After the funeral he finds out his house is being foreclosed on.  Nowhere to go, no one holding him back he decides to walk across the country to the furthest destination he can, Key West.

The book is really more about the journey than the destination, an applicable metaphor for life.

The book was absolutely stunning as I have come to expect from Richard Paul Evans.  His books are inspirational and talk about God without being preachy.  He has found a way to write spiritual books which won't turn off the readers who don't normally read those types of books. 

Absolutely fantastic book, one of the best I have read so far.

Friday, June 25, 2010

When I listen to Audiobooks

Devourer of books,, is hosting an audiobook week and I have loved to read everyone's posts about it.  In particular, Amanda at Patchwork of Books

I am a huge audiobook fan have been since I started this job 10 years ago.  I started with them on cassettes, and now I get them on CD's.  For these I go to the library faithfully every couple of weeks.  I usually get enough to last me three weeks.

I listen to them in the car.  My commute is usually about 45 minutes each way and it drove me crazy listening to the radio!  Someone suggested I check out an audiobook and I have been hooked ever since.  I have read some where they have different people reading different parts of the book, it is almost like listening to a play or an old radio program.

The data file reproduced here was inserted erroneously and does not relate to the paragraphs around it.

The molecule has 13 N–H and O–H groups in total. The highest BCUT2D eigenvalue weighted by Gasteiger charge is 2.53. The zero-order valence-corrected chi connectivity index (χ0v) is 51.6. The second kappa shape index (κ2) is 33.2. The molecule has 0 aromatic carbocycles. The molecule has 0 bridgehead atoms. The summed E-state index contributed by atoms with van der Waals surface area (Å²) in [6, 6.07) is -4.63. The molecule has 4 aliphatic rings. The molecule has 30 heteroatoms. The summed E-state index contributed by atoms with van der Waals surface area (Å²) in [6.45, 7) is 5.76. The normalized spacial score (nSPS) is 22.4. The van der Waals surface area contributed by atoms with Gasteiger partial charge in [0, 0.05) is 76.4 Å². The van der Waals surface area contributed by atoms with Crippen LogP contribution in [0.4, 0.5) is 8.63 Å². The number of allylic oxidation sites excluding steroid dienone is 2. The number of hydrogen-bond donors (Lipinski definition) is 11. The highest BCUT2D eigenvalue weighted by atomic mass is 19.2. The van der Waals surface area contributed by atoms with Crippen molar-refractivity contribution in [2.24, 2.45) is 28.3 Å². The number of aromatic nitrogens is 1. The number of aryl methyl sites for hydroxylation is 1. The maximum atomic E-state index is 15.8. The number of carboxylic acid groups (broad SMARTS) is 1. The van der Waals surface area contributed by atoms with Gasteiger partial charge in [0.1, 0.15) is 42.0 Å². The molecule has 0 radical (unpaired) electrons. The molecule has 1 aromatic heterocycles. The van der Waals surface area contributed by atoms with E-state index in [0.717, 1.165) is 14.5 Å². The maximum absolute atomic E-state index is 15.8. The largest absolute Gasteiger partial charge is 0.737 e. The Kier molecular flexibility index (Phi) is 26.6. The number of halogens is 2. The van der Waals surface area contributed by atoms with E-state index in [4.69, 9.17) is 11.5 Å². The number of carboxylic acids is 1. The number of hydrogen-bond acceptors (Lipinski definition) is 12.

So my biggest debate has been if I should count them towards my total of books read.  My husband said I shouldn't since I didn't actually read it.  I thought this would really help me reach my goal for the year, but decided not to count them since he was right I didn't actually "read" them.  Maybe next year I will up my goal and include them, something to think about. 

Thursday, June 24, 2010

What draws you to a book?

So this isn't a review, but more of a get to know kind of post.  I'm going to try and put more of these in here. 

So Tuesday I went in to Barnes and Noble after being told they were having a clearance sale.  I was hoping some of their clearance books would even be cheaper, but no, they just added more to them.  Of course that didn't stop me from buying 12 new books and not all of them on clearance.  A little over a week before that I had purchased 11 books there and was pretty much finished with them.

It got me thinking though when I read other blog posts about the covers of books what draws me in and what turns me off.  I'm not a huge fan of mystery books, so if it looks like a detective story or something violent I don't even read the blurb on the cover, same goes for Science Fiction.  Unless I am looking for a specific title, the cover really does have to draw me in.  Dark colors while it doesn't always keep me away does tend to make me think "nope this isn't for me".  But on the other hand if its too feminine or "romancey" I look at it with skepticism.  Not that I don't like romance books, I really, really do.  And most books are romance in some way shape or form.  But I like to even out my "romance" or "chick lit" books with some "heavier" reading.  I try to buy half and half or as close as I can.  Other than mystery and science fiction, which isn't to say I haven't liked some of those, I will read pretty much anything.